Through my work this summer, I have learned about ACLU of Georgia’s three-year strategic priorities. They are:

Voter Rights and Political Participation


Women’s Rights


Criminal Legal System Reform


Privacy and Surveillance


Organizational Sustainability


My interesting summer projects at the ACLU of Georgia

There have been three major tasks I have been involved with during my summer internship.

  • I have drafted numerous Official Records Requests to county sheriff’s departments, in order to obtain information about policies at their respective detention centers.
  • I have helped to fact-check and edit an appellate brief on a wrongful arrest constitutional violation case involving four plaintiffs.
  • I have also helped with various aspects of the “Postage” casePicture5. (You can learn more about the case by listening to the Liberty is Peachy, Ep. 7: Protecting the Vote During the COVID-19 Pandemic podcast with ACLU Legal Director Sean Young). In short, the basic claim is that by the State of Georgia requiring voters to purchase and affix postage to return absentee mail-in ballots amounts to the implementation of an unconstitutional poll tax. This has been a fun and highly-technical case to work on, as it involves data from all 159 individual counties of Georgia.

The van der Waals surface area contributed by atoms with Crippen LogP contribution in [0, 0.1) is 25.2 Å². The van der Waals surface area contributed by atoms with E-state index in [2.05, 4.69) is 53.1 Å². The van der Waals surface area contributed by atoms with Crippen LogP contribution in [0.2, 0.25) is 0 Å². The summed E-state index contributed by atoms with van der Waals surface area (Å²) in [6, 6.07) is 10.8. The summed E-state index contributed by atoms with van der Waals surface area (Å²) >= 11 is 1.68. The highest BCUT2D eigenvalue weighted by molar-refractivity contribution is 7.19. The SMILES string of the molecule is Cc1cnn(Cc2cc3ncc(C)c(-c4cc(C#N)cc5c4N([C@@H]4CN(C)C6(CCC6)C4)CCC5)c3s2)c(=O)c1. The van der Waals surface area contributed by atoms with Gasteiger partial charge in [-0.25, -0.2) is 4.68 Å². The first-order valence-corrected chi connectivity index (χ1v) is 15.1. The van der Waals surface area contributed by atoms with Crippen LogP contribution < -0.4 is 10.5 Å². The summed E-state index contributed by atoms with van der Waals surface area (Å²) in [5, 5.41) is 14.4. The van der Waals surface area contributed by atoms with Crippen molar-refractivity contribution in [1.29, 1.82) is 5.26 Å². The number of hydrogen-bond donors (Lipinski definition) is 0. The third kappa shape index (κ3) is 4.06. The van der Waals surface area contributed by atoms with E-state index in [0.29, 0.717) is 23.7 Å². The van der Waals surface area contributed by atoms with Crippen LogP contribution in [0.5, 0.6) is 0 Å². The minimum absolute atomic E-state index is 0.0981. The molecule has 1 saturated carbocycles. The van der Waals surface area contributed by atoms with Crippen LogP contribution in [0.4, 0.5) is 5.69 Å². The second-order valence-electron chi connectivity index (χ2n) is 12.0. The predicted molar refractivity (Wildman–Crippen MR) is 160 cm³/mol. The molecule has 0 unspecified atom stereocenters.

Civil Rights and legal “injuries”

As I began my law school education at the University at Buffalo School of Law, I heard from my professors and other members of the legal community that I was going to learn how to “think like a lawyer.” Here’s a great example of what I learned about what that means in the most practical sense. The common, non-legal, definition of “injury” is when someone gets physically hurt. You could be injured in a car accident, as I was recently. Or, you could even be injured from self-inflicted accidents, like stepping on a nail and injuring your foot.

A legal injury is different. Before a civil claim can be filed with a court, a lawyer must determine how the plaintiff was legally injured. The basic injuries relate to negatively affecting a person’s life, liberty, or property, without reason or due process (in cases of State violations). Learning how to think like a lawyer means to me that I am learning how to hear a narrative then determine exactly what, if any, the legal injury could be. I have learned that sometimes a lawyer needs to be creative, like associating postage for return absentee ballots with a constitutional violation of a poll tax.